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Intravenous (IV) Infusion Therapy

If you suffer from neuropathy, fibromyalgia, headaches, facial pain, or even CRPS, this amazing treatment may be an option for you.

What is Intravenous Infusion Therapy for Pain?

IV 1.1Intravenous (IV) infusion therapy is an exciting option for treating a variety of different pain syndromes ranging from fibromyalgia and small fiber neuropathy, to complex regional pain syndrome (CRPS) and reflex sympathetic dystrophy (RSD). The first reported uses of IV infusion therapy were in the 1960’s when physicians used it to treat post-operative pain.[1]

By infusing special medications intravenously through the body, our doctors can effectively decrease pain at its source.

Intravenous infusion therapy is performed right in the comfort of our office.  After the IV line is placed, you simply doze off and let the medications do the work.

Indications

Many different medications have been studied for use in intravenous infusion therapy therapy; some are better at treating certain types of pain than others. IV therapy has shown to be an effective treatment for a wide variety of pain syndromes, including:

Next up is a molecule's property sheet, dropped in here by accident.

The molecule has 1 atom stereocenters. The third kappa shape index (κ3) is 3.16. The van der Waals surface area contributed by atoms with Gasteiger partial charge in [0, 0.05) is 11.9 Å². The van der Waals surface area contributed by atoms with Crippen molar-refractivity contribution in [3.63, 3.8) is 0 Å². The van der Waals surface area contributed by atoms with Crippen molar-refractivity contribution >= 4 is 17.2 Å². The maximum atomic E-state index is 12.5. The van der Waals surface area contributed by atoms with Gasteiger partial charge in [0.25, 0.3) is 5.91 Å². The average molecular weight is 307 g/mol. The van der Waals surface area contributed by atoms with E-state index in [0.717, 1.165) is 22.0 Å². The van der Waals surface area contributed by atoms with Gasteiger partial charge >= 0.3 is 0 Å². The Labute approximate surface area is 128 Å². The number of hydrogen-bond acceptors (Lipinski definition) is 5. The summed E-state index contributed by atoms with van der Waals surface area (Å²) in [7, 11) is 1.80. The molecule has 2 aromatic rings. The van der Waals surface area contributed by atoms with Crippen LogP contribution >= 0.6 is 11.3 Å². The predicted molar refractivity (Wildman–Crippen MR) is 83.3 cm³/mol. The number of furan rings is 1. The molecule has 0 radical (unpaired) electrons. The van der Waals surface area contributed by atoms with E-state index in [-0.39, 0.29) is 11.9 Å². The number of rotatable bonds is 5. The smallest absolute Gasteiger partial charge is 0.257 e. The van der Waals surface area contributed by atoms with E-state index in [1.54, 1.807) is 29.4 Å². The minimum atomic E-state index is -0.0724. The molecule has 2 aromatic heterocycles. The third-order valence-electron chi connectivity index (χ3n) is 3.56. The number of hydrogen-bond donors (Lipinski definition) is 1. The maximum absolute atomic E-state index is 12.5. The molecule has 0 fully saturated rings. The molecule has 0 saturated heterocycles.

Centralized Pain (Post-Stroke Pain)
Diabetic Peripheral Polyneuropathy (DPPN)
Headaches

Learn More About Neuropathy

How Does it Work?

The procedure itself could not be simpler. An IV line is placed in the patient’s arm and the medication is flows in.

A variety of different medications can be used:

Lidocaine
Ketamine
Intravenous Immunoglobulin (IVIG)
Clonidine
Dexmedetomidine
Bisphosphonates
Magnesium

The medications are typically mixed with saline in an IV bag and infused slowly over minutes to hours, depending on the medication and/or protocol being used.

Read More - IV Medications

There are a variety of medications one can use for infusion therapy, each with a unique mechanism of action.[2]

IV Infusion Agent Mechanism of Action
Lidocaine Blocks sodium channels in the neuronal cell membrane that may potentially play a role in the pathogenesis and maintenance of both neuropathic and inflammatory pain
Ketamine N-methyl-D-aspartate (NMDA) Receptor antagonist – therefore decreases sustained neuronal depolarization and excitatory transmission along afferent pain pathways in the dorsal horn of the spinal cord
Intravenous Immunoglobulin (IVIG) Counteracts neuroinflammation by inhibiting complement deposition, neutralizing cytokines and growth factors, speeds up clearance of potentially pain-inducing auto-antibodies, and activation of macrophages and T cells through FcγRIIb receptor
Clonidine α2-adrenergic receptor agonist believed to reduce of norepinephrine release from the α2-adrenergic in the periphery
Dexmedetomidine Selective α2-adrenergic agonist which may have a role in treating painful conditions that are manipulated and/or attenuated by the sympathetic nervous system